Monday, July 11, 2011

Who Will Save the Publishers?

As a child, I often used to dream (literally) about lost, forgotten, hidden rooms somewhere in our house. Usually, I would be exploring in the attic or basement and find a connected room that had been blocked off. The room was filled with toys that I loved but had lost, or toys I had never seen before. The dream always left me with a feeling like wonder, of hidden potential in the world. When I got older I still had the same dream, but instead of toys the room was filled with amazing books that couldn't be found in any library. I would handle the books and try to read them, but somehow that was never possible. The dreams made me wish for such a room, to find those books and finally read them.

Only a dream, I always thought. But now I'm not sure. I may have found some of those hidden books.

Stories of famous authors and famous books that have been rejected multiple times are a staple on the internet. (Here is an excellent example.) A few from the list:


Stephen King
J.K. Rowling

Jack Kerouac

A Time to Kill, John Grisham (28)
A Wrinkle in Time, Madeleine L’Engle, (26)

Watership Down, Richard Adams (26)

The lesson commonly drawn from these rejections is "Don't give up! It might be the next query you send out that is the breakthrough!"

I draw a different lesson.

For every beloved Dune or Gone with the Wind or Harry Potter, there is an equally inspired, entertaining, exciting, charming or enthralling book that never got published. For every Rowling or Grisham who had enough hope left to send out one more letter, there is an unknown author who might have entertained or touched or inspired millions of readers--the shadow of a beloved author that might have been. Somewhere, right now, are the yellowed hand-written manuscripts, or the forgotten floppy disks, or long-disintegrated ashes of your favorite novel ever, except you never got to read it.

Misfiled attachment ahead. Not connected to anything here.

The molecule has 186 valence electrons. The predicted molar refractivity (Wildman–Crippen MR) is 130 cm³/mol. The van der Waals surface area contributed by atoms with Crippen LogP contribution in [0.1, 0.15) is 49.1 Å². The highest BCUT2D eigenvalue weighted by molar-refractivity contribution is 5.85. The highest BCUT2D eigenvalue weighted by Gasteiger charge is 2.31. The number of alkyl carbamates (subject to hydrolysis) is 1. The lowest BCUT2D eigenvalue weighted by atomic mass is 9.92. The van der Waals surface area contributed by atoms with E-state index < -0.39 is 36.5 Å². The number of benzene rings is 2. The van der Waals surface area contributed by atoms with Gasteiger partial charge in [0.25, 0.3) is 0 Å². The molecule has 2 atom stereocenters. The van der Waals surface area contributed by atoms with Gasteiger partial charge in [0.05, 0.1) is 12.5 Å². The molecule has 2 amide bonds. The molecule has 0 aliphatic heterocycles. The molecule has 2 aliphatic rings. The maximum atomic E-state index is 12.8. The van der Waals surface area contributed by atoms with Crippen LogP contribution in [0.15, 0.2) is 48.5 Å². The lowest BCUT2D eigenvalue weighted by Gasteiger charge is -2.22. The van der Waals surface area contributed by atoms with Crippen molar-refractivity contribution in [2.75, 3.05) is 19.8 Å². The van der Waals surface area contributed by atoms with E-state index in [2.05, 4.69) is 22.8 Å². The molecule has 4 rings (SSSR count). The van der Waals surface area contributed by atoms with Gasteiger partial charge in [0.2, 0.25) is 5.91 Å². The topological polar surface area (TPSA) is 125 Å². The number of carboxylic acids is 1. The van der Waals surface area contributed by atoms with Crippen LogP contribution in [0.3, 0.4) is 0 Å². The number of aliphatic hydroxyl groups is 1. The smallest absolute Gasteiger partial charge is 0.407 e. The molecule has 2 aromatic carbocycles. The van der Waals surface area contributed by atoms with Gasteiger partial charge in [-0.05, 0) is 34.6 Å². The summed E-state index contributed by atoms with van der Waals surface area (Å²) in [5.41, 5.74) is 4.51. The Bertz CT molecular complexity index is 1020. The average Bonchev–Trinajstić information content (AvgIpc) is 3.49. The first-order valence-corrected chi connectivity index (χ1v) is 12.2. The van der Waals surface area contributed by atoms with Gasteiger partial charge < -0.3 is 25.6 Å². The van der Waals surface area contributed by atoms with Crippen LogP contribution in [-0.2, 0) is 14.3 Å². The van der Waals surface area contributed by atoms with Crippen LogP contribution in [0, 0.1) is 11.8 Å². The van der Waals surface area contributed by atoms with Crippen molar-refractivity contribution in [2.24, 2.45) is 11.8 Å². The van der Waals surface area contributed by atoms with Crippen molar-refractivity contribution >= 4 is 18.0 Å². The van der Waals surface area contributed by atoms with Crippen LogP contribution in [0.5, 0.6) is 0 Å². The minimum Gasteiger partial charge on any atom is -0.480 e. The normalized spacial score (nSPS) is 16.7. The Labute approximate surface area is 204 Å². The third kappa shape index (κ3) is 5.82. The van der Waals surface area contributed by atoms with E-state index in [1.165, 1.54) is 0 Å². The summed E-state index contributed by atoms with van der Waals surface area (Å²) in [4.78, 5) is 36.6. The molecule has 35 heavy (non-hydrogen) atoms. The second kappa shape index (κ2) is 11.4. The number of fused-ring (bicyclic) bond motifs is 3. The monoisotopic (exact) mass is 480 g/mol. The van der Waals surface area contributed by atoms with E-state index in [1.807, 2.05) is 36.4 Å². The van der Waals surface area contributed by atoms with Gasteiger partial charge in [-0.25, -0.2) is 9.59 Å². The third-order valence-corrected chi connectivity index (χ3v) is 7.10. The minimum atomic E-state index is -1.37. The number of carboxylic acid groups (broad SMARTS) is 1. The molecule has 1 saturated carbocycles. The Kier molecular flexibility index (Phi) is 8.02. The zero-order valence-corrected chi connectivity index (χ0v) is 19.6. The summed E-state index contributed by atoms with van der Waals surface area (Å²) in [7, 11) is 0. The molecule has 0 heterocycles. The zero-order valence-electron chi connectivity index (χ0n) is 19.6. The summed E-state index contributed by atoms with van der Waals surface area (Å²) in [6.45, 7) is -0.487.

Eric Felten, writing in the Wall Street Journal, speaks for the publishing industry in "Cherish the Book Publishers—You'll Miss Them When They're Gone." (The article title promised irony that did not materialize--at least not the way I expected.) Worried about the quality of self-published books, he asks, "…what about those of us in the reading public? Shouldn't we be grateful that it's someone else's job to weed out the inane, the insipid, the incompetent?" He related the experience of a friend whose job it was to look through the slush pile for a New York publishing house, and "…in two years of sifting she found only one marginally plausible submission she could recommend to her bosses." No doubt there were many poorly-written works in that pile over two years. But one has to wonder how many Stephen Kings or Richard Bachs were in that mix.

There is no doubt that easy self-publishing means that the average quality of books available goes down, and the number of books that any one person never wants to read will go up. But the number of exciting, entertaining, original books will also go up. Way up. The number of books fitting my particular niche of interest and your niche of interest will go up. Finding them may be more of a trick now; it isn't enough to browse through the bookstore to find them. We'll have to invent ways to find those books.

And every time that I find another great story written by an unknown author I feel a little like I did when I was young and I dreamed of finding a hidden room full of unknown books. Except now, if I want, I can finally read them.